A second installment of Sandra Gulland brilliance~
Summary (from Goodreads):
Set against the magnificent decadence of the seventeenth-century French court, Mistress of the Sun begins when the eccentric young Louise falls in love with a wild white stallion and uses ancient dark magic to tame him. This one desperate action of her youth shadows her throughout her life, changing it in ways she could never imagine.
Unmarriageable, and too poor to join a convent, Louise enters the court of the Sun King as a maid of honor, where the King is captivated by her athleticism and her striking grace. As their love unfolds, Louise bears Louis four children, is made a duchess, and reigns unrivaled as his official mistress until dangerous intrigue threatens her position at court, her place in Louis's heart, and even her life. Louise must decide where she can best find the peace and fulfillment her soul has longed for, and which she has traveled so far to find.
A riveting love story with a captivating mystery at its heart, Mistress of the Sun resurrects a fascinating female figure from the shadows of history and illuminates both the power of true and perfect love and the rash actions we take to capture and tame it.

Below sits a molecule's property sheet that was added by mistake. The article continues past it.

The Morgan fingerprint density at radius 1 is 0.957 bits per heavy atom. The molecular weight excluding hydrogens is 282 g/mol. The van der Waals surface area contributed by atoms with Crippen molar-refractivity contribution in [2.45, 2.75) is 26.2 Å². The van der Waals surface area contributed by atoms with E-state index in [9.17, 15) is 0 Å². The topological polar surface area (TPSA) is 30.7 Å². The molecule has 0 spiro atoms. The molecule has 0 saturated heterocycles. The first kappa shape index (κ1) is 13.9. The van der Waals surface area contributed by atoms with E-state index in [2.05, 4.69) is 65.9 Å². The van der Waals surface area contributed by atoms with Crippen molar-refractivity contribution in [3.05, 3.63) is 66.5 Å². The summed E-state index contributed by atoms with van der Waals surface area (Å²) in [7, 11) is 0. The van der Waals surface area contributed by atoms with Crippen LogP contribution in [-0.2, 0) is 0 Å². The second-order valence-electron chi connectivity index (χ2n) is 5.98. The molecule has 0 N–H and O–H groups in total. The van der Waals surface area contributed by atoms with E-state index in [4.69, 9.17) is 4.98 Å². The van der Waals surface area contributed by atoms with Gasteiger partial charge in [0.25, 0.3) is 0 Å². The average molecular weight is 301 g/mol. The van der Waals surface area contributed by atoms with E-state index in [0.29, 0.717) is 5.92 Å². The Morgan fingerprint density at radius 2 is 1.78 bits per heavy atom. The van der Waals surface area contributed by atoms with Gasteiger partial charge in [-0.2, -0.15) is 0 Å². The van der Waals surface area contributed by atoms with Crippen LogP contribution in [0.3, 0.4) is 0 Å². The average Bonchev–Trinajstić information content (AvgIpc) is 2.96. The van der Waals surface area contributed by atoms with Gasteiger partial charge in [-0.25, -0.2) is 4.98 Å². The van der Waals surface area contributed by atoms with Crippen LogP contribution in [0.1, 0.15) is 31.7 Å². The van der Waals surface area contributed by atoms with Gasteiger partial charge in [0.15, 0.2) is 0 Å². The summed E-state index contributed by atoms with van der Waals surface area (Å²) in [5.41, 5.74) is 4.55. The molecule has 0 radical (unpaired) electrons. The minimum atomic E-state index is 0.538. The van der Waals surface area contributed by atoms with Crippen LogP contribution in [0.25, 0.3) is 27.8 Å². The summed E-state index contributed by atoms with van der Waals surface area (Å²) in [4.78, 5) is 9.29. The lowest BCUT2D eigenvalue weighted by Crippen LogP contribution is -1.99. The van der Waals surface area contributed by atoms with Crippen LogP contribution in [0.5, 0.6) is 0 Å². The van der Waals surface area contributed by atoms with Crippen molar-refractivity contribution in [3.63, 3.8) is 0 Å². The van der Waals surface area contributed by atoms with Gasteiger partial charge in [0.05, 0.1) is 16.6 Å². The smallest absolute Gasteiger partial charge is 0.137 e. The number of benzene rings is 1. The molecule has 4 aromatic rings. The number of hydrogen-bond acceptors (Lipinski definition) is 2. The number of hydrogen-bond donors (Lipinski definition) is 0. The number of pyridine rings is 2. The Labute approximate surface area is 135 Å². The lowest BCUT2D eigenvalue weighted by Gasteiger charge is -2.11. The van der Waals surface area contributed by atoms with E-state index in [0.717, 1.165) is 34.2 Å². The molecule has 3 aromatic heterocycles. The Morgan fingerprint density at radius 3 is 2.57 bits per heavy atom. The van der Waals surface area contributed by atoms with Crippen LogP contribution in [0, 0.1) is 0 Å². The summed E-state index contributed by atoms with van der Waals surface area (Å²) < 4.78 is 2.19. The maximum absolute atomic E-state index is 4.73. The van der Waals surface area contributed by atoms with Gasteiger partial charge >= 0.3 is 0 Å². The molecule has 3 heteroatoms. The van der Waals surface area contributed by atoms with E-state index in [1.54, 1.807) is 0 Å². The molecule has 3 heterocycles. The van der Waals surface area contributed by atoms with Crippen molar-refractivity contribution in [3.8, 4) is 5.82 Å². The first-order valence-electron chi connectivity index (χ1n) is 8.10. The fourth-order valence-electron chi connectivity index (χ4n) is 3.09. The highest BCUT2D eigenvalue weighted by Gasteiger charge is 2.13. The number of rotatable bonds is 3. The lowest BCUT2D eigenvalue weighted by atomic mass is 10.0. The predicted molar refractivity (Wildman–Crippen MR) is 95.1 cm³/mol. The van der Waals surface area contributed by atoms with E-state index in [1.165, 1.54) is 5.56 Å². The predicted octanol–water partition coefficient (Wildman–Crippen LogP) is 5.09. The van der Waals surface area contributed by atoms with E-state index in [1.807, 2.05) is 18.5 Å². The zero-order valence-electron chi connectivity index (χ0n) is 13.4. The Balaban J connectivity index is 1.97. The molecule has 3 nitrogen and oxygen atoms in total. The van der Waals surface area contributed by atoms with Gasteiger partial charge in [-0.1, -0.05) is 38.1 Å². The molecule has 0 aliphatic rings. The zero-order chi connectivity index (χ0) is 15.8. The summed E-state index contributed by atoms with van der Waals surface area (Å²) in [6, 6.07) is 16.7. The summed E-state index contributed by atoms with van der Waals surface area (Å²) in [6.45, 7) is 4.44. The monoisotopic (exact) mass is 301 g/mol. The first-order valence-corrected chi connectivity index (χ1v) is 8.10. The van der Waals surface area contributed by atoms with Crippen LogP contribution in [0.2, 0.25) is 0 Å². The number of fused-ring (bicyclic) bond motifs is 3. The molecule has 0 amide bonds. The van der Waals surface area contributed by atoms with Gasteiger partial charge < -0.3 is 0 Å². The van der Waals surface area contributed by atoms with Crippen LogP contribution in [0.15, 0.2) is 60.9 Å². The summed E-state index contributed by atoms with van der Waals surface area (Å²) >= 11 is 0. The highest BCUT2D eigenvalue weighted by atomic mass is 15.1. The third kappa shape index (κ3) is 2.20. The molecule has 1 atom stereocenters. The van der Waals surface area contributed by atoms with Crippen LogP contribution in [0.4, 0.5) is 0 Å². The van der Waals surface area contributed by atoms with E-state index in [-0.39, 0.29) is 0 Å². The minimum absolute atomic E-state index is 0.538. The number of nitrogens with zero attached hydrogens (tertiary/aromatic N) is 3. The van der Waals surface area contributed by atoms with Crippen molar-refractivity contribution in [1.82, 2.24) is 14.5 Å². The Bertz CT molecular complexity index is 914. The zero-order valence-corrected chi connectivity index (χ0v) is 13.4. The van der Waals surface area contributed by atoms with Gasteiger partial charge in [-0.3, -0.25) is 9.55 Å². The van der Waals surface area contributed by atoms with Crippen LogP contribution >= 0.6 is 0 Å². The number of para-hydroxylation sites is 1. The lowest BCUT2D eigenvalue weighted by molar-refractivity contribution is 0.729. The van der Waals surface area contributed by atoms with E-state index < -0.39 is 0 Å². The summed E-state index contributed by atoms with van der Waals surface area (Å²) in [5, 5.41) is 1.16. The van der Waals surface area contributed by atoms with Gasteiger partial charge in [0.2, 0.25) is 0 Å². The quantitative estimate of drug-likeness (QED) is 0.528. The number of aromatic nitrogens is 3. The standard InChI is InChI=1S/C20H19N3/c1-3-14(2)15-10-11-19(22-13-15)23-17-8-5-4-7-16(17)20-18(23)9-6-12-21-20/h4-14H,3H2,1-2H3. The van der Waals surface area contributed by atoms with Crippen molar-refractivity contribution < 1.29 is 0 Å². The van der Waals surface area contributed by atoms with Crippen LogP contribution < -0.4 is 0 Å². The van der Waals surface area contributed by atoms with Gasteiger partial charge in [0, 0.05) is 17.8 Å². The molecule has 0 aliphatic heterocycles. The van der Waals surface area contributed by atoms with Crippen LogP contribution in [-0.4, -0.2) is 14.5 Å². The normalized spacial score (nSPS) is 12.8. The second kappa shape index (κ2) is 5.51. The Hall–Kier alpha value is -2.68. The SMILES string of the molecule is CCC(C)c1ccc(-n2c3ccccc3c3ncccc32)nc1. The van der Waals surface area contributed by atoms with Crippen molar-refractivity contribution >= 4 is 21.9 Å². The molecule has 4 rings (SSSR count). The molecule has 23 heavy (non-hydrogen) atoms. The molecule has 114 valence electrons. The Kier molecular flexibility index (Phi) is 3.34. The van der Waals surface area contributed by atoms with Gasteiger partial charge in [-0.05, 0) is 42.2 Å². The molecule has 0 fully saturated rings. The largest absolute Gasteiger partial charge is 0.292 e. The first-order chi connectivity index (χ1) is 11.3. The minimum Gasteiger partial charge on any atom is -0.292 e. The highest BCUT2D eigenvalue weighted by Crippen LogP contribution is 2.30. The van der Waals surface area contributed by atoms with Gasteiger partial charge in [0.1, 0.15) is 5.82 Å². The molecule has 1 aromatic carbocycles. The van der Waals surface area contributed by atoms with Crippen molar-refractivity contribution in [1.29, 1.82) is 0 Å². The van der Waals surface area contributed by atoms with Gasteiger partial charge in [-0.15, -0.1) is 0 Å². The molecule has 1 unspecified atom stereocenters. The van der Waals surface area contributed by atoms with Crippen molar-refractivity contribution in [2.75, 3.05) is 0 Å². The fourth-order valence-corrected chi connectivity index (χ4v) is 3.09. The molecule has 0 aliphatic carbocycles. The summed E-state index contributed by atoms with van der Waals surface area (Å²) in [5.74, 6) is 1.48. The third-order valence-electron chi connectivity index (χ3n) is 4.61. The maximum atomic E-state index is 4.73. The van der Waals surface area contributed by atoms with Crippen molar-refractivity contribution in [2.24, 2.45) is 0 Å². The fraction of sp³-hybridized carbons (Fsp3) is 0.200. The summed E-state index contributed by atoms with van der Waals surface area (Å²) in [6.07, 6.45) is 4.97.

I think it must be incredibly challenging to write about the life of a real life character. To make us adore and become sympathetic to a mistress is no easy feat, but Sandra Gulland finds a way to make you love the central figure, Louise de La Valliere.
Louise is strong and smart but unlike many other heroines in historical fiction her personality is not exaggerated into an unbelievable super woman. Also, unlike many typical mistresses to royalty from history I think Louise truly loved King Louis (the Sun King). That doesn't make her role in his life any less tempestuous but it was just the reality of the times. That's what kings did (maybe they still do????).
The court of 17th century France was, like many others, complicated and treacherous. The fact that a young girl from a simple life was able to reach such heights at that time with minimal deceit is fascinating in itself. She is wild and passionate but she is also genuine and sensitive.
Sandra Gulland is an excellent researcher which is evidenced in the details of the novel. What's wonderful about her writing is that she makes this part of the story. She doesn't show off her knowledge or try to impress you with miniscule details that have no bearing on the story.
It would have been very difficult for Gulland to top her acclaimed Josephine B Trilogy but this book definitely lives up what you would expect from her.
|Louise de La Valliere|